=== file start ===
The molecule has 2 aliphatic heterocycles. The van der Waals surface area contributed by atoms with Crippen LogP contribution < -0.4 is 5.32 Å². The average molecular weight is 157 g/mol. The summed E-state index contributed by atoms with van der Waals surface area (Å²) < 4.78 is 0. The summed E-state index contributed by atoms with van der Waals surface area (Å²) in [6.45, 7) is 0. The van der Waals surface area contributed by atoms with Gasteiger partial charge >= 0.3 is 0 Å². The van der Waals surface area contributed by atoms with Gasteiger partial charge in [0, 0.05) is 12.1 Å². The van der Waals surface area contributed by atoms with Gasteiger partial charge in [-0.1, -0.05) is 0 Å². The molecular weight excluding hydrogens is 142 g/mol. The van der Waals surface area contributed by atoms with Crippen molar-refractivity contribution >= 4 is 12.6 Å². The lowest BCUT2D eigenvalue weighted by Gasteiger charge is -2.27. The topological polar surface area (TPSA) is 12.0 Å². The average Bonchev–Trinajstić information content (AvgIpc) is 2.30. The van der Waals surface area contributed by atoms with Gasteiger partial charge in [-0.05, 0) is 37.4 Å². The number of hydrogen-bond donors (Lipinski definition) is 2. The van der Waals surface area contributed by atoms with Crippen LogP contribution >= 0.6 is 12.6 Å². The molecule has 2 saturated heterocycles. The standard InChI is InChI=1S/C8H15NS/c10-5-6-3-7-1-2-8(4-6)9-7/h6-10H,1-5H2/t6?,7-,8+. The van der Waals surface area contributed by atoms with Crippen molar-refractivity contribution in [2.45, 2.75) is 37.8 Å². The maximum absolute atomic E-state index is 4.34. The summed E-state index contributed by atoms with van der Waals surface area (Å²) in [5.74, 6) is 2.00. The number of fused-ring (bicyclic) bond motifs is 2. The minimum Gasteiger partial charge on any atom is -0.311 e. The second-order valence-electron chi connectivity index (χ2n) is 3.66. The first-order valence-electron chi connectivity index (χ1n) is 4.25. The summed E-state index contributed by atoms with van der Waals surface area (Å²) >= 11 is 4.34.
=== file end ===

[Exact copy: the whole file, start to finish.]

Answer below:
The molecule has 2 aliphatic heterocycles. The van der Waals surface area contributed by atoms with Crippen LogP contribution < -0.4 is 5.32 Å². The average molecular weight is 157 g/mol. The summed E-state index contributed by atoms with van der Waals surface area (Å²) < 4.78 is 0. The summed E-state index contributed by atoms with van der Waals surface area (Å²) in [6.45, 7) is 0. The van der Waals surface area contributed by atoms with Gasteiger partial charge >= 0.3 is 0 Å². The van der Waals surface area contributed by atoms with Gasteiger partial charge in [0, 0.05) is 12.1 Å². The van der Waals surface area contributed by atoms with Gasteiger partial charge in [-0.1, -0.05) is 0 Å². The molecular weight excluding hydrogens is 142 g/mol. The van der Waals surface area contributed by atoms with Crippen molar-refractivity contribution >= 4 is 12.6 Å². The lowest BCUT2D eigenvalue weighted by Gasteiger charge is -2.27. The topological polar surface area (TPSA) is 12.0 Å². The average Bonchev–Trinajstić information content (AvgIpc) is 2.30. The van der Waals surface area contributed by atoms with Gasteiger partial charge in [-0.05, 0) is 37.4 Å². The number of hydrogen-bond donors (Lipinski definition) is 2. The van der Waals surface area contributed by atoms with Crippen LogP contribution >= 0.6 is 12.6 Å². The molecule has 2 saturated heterocycles. The standard InChI is InChI=1S/C8H15NS/c10-5-6-3-7-1-2-8(4-6)9-7/h6-10H,1-5H2/t6?,7-,8+. The van der Waals surface area contributed by atoms with Crippen molar-refractivity contribution in [2.45, 2.75) is 37.8 Å². The maximum absolute atomic E-state index is 4.34. The summed E-state index contributed by atoms with van der Waals surface area (Å²) in [5.74, 6) is 2.00. The number of fused-ring (bicyclic) bond motifs is 2. The minimum Gasteiger partial charge on any atom is -0.311 e. The second-order valence-electron chi connectivity index (χ2n) is 3.66. The first-order valence-electron chi connectivity index (χ1n) is 4.25. The summed E-state index contributed by atoms with van der Waals surface area (Å²) >= 11 is 4.34.